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Don’t Talk About Your Case on Social Media

By Los Angeles Criminal Defense Attorney on September 16, 2019

If you are facing charges in a criminal case, you may feel inclined to post your thoughts online or have conversations with your friends or make comments about it on Facebook, Twitter, Instagram, Snapchat, or other social media platforms. Law enforcement and investigators use information gathered from social media to help build the case against you. A “joke” you post to amuse your friends could have a significant impact on your case. The rule is: Never speak about your case on social media – ever.

The Investigation

Police investigators will look over and extract the information you have posted on social media as part of the investigation to support a case against you. Law enforcement has found social media to be one of the most productive sources of information in criminal cases. All of your comments, images, and conversations with others could become an essential part of the prosecution’s case against you. Law enforcement consistently harvests data from social media to gather intelligence about you and your friends, and to establish the likelihood of your guilt.

How To Protect Yourself

You have the right to remain silent when questioned by police – and should never agree to an interview without a lawyer present. You may be unaware that you are the target of an investigation, and your impulse to help can turn into a nightmare. Wait for your defense attorney to arrive before engaging in  discussions with police investigators – and never post any thought, idea, photo, complaint, or private conversation about a crime on any social media site. It extends further: Do not discuss your case or the crime in text messages, email, phone, or by any other method. Speak only to your lawyer, as these discussions are protected by attorney-client privilege.

Your Friends Want to Know: What Should You Do?

Your friends care about you and will want to hear about the progress of your case, or discuss a crime involving a friend or family member. It can be difficult, but the smart approach is to say nothing. Don’t respond to questions, mention the facts, state your ideas about it, or complain. When it comes to social media, here are the rules:

  • Do not mention anything about your case on any social media site.
  • Do not respond to any questions about your case.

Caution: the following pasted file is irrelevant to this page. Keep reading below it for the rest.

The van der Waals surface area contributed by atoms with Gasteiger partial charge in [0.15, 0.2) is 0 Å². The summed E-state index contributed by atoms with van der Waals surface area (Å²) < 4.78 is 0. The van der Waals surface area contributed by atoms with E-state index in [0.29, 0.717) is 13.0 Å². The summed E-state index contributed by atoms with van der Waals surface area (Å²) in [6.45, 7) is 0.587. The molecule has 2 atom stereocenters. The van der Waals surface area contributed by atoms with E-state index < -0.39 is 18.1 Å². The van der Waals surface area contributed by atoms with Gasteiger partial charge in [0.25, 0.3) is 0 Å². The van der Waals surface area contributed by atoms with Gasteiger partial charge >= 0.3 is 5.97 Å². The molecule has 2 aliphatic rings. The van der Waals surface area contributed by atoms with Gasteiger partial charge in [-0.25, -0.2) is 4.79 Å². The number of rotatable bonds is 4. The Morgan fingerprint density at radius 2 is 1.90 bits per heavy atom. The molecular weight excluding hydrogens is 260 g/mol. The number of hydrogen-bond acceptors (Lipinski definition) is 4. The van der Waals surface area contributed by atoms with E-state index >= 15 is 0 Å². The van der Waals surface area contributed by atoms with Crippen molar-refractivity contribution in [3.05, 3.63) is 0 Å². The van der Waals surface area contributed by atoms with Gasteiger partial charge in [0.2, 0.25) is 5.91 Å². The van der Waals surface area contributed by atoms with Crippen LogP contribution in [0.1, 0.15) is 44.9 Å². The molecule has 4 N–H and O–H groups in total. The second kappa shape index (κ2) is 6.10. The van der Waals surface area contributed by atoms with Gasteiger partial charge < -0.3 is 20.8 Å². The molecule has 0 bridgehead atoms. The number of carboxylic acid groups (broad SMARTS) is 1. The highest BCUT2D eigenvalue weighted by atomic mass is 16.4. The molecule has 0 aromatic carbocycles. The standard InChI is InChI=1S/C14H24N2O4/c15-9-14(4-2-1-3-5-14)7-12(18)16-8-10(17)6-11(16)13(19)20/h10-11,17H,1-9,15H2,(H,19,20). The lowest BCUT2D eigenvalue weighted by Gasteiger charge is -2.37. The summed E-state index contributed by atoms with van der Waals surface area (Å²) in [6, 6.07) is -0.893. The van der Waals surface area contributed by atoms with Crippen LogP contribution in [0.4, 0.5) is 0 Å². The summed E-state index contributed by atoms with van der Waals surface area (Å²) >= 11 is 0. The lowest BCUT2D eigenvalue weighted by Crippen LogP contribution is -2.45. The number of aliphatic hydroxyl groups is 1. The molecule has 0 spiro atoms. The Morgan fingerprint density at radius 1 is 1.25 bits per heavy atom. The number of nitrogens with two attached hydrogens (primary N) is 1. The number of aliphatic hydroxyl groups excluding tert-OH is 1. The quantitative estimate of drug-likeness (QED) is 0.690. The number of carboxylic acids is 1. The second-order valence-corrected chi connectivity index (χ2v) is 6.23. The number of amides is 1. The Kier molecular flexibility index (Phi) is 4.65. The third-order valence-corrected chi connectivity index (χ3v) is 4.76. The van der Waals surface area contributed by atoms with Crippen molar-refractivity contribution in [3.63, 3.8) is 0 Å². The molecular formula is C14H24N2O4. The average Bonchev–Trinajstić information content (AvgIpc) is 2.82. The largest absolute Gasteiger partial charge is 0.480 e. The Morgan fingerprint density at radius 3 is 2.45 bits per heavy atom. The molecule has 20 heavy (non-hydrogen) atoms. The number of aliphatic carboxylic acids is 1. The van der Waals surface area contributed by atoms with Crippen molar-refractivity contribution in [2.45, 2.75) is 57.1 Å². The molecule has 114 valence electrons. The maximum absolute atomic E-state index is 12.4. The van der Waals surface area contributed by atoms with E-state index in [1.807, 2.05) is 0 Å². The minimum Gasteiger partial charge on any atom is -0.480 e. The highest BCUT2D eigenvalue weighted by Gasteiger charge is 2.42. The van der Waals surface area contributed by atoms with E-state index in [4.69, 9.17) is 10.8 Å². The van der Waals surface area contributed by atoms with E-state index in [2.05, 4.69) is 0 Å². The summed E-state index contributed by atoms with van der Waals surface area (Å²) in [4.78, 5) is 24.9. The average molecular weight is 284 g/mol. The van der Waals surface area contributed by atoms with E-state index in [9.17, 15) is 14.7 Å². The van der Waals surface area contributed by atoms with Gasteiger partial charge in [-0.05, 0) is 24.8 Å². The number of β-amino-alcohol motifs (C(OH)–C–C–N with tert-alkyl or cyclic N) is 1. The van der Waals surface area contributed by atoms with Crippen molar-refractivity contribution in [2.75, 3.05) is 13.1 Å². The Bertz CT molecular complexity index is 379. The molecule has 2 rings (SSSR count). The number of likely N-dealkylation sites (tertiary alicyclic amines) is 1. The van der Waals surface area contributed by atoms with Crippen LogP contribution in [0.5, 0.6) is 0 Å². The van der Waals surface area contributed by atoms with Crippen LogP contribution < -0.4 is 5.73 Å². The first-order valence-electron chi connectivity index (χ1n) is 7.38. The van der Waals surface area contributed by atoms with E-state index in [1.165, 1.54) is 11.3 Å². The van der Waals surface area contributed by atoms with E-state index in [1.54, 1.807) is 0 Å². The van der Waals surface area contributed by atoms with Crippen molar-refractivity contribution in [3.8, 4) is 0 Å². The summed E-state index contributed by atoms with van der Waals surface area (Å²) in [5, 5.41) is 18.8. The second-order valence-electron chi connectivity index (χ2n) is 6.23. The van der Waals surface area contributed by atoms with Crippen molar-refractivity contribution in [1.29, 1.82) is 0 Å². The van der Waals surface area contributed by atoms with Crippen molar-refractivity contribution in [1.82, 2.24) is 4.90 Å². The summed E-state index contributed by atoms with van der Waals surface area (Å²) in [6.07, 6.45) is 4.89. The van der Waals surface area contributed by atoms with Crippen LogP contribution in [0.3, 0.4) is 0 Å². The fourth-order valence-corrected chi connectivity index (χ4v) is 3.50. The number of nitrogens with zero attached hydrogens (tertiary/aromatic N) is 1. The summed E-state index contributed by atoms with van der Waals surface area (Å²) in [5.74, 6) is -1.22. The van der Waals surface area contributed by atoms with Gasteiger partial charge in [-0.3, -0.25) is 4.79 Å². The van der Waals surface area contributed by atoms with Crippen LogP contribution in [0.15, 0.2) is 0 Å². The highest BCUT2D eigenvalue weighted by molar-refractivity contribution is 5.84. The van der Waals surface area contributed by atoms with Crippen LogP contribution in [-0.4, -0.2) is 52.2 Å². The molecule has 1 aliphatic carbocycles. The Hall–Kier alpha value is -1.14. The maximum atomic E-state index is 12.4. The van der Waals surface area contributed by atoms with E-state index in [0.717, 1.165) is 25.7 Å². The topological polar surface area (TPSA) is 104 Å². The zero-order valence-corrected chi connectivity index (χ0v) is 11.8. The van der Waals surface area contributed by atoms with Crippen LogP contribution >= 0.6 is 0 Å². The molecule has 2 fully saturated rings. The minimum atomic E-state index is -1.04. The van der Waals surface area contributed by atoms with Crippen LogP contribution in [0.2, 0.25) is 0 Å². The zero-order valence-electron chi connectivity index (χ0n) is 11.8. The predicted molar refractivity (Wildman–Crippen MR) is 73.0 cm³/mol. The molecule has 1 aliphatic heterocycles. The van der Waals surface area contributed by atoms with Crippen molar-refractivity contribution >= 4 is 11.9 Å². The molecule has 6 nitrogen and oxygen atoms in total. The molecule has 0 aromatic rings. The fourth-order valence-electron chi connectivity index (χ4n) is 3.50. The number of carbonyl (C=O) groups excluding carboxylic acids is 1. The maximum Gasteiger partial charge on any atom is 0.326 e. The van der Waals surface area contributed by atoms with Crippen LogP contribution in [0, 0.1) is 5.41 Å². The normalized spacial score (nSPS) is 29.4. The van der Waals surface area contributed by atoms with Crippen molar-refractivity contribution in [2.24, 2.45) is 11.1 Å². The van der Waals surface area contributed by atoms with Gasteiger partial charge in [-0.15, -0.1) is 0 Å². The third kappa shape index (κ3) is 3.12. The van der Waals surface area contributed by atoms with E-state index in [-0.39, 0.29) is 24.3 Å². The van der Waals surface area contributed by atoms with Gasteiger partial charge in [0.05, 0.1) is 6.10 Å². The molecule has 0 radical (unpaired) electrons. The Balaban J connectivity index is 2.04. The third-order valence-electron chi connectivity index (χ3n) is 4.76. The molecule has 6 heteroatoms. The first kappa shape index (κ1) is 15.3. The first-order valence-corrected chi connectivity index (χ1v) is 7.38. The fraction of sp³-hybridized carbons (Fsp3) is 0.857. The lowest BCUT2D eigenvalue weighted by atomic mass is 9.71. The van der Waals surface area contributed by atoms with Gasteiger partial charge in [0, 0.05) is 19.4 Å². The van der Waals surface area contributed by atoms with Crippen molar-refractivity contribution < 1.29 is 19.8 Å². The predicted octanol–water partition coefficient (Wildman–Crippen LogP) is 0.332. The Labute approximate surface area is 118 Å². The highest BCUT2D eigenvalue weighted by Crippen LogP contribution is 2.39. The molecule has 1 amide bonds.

• Do not have any private discussions with friends or family members through social media accounts, private or not.

There are no private accounts, private messages, or secret social media accounts that cannot be discovered, the data extracted and then used against you by the prosecutor.

Your Defense Case Can Be Damaged by Your Social Media Accounts

You may believe that deleting your accounts will help, but unfortunately, this is not the case. Deleted account information is often accessible, as it was shared with friends. When you signed up for the service, you probably didn’t read the fine print, but you are the one who is liable for the consequences of your online actions. Prosecutors may even present the deletion as a sign of guilt.

Photos on Social Media and Your Case

Criminal cases may use photos posted on social media to establish a type of behavior, such as drug or alcohol use. A simple example would be posting a picture of a night out with friends at a bar, and later being arrested and charged with DUI. The posted image supports the case against you – you were out and you were drinking. Party photos that reveal a bong or other drug paraphernalia could cause you big problems if you are charged with a drug crime.

Also, comments about others that give the impression that you wished them harm can be used against you in court. Your post may not have been meant literally, but if the person named is later harmed, you could be a suspect in the crime.

If you are facing criminal charges, call Werksman Jackson & Quinn LLP at (213) 688-0460 for assistance.

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Posted in: Criminal Defense